• Abstract: The move toward rapprochement between the leaders of North and South Korea, symbolized by their well-documented embrace at the June 2000 summit, gave reasons for hope and new expectations for reconciliation between the two Koreas. The enthusiasm and euphoria generated by this summit, however, failed to move forward to concrete steps toward genuine peace and stability on the Korean peninsula. The reason has less to do with the enthusiasm of the summer as the hard realities of the political and economic issues confronted by each Korea and the geopolitical situation surrounding the Korean peninsula. So far Seoul's engagement policy toward North Korea has given an impression of one side giving and yielding without due reciprocity by the other side. This work will address the post-summit developments in inter-Korean relations, marking the one-year anniversary of the June 2000 Korean summit. It will reassess the meaning and significance of the summit talks by reevaluating the sunshine policy of ROK President Kim Dae Jung, analyzing the progress and problems for implementation of the June 15, 2000, joint declaration, and speculating about the DPRK's possible opening and its reform policy measures.
  • Political Geography: South Korea, North Korea, Korea
  • Author: Jane Shapiro Zacek
  • Publication Date: 09-2001
  • Content Type: Journal Article
  • Journal: International Journal of Korean Studies
  • Institution: International Council on Korean Studies
  • Abstract: In July of 2000, Russian Federation (RF) President Vladimir Putin spent two days in Pyongyang, North Korea, the first Russian (or Soviet) head of state ever to visit that country. Newly elected President in his own right in March 2000, Putin wasted no time promoting his East Asia foreign policy agenda, including presidential visits to South Korea, China, and elsewhere in the region within the past year.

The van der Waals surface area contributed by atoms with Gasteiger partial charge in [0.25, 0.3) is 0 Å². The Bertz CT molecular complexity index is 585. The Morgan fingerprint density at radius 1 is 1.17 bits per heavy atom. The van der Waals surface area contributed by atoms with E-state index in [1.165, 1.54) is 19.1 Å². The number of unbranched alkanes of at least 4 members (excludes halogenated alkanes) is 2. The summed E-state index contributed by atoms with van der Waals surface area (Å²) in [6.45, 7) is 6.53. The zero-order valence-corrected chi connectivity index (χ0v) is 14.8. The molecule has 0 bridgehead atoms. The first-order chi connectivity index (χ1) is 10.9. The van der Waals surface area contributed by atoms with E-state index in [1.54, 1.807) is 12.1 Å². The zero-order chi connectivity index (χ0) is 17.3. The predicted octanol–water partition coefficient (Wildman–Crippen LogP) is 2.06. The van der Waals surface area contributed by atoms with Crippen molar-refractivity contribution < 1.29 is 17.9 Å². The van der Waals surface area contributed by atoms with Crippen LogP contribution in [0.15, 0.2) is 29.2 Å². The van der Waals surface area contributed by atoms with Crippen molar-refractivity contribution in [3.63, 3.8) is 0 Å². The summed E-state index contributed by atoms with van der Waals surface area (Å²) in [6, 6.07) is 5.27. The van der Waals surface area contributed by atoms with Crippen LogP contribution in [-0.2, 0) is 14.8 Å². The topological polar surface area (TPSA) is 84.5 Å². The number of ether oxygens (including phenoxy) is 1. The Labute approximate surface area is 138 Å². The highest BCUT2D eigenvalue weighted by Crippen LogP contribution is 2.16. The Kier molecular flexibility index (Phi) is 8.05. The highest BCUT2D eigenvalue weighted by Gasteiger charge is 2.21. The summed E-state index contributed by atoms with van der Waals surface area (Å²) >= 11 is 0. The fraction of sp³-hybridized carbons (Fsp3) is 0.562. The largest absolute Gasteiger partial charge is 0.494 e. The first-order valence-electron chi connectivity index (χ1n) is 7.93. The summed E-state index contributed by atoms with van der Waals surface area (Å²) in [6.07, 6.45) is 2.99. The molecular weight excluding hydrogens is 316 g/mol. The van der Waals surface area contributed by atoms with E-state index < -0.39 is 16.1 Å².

• Political Geography: Russia, China, East Asia, South Korea, North Korea, Soviet Union, Korea, Sinai Peninsula, Pyongyang
  • Author: Taeho Kim
  • Publication Date: 09-2001
  • Content Type: Journal Article
  • Journal: International Journal of Korean Studies
  • Institution: International Council on Korean Studies
  • Abstract: The future of China-Japan relations will have a decisive impact on post-Cold War East Asia's economic and political order. Japan and China embody the world's second- and, by PPP-based calculations, third-largest economies, respectively, and wield growing political clout in regional affairs. Militarily, despite the different nature and sources of their national power, both countries are the major factors to be reckoned with in any East Asian strategic equation.
  • Political Geography: Japan, China, East Asia
  • Author: Yong-Sup Han
  • Publication Date: 09-2001
  • Content Type: Journal Article
  • Journal: International Journal of Korean Studies
  • Institution: International Council on Korean Studies
  • Abstract: South Koreans did not recognize the importance of "the positive peace" until the Kim Dae-jung Administration came to power in 1998. Before then, the concept of "the negative peace" had long been engrained in the minds of South Koreans and Americans. The United States and South Korea have been successful in deterring war up to now. Although North Korea insisted that they should conclude a peace treaty with the United States, their true intent was not to establish "the positive peace" on the Korean peninsula. Herein, the positive peace means that there is neither a war nor a competition, and there is cooperation toward similar or common goals between different states. The Kim Dae-jung Administration began its reconciliation and cooperation policy to create conditions favorable to making positive peace on the Korean peninsula.
  • Political Geography: United States, America, South Korea, North Korea, Korean Peninsula